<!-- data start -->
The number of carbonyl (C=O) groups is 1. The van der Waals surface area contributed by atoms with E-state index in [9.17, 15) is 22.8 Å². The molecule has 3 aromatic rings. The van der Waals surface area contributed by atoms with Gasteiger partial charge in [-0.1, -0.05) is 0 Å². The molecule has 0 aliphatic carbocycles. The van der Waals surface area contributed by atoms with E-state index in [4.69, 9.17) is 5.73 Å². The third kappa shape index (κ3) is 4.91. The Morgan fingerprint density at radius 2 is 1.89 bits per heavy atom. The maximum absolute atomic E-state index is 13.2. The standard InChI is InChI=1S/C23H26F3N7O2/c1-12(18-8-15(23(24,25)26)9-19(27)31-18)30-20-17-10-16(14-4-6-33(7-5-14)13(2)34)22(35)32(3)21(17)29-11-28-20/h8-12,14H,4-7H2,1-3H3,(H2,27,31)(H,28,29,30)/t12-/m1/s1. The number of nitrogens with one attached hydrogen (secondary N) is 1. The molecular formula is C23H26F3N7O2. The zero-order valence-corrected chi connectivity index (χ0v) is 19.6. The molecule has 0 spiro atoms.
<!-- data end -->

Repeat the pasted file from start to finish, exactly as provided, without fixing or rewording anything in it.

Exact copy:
The number of carbonyl (C=O) groups is 1. The van der Waals surface area contributed by atoms with E-state index in [9.17, 15) is 22.8 Å². The molecule has 3 aromatic rings. The van der Waals surface area contributed by atoms with Gasteiger partial charge in [-0.1, -0.05) is 0 Å². The molecule has 0 aliphatic carbocycles. The van der Waals surface area contributed by atoms with E-state index in [4.69, 9.17) is 5.73 Å². The third kappa shape index (κ3) is 4.91. The Morgan fingerprint density at radius 2 is 1.89 bits per heavy atom. The maximum absolute atomic E-state index is 13.2. The standard InChI is InChI=1S/C23H26F3N7O2/c1-12(18-8-15(23(24,25)26)9-19(27)31-18)30-20-17-10-16(14-4-6-33(7-5-14)13(2)34)22(35)32(3)21(17)29-11-28-20/h8-12,14H,4-7H2,1-3H3,(H2,27,31)(H,28,29,30)/t12-/m1/s1. The number of nitrogens with one attached hydrogen (secondary N) is 1. The molecular formula is C23H26F3N7O2. The zero-order valence-corrected chi connectivity index (χ0v) is 19.6. The molecule has 0 spiro atoms.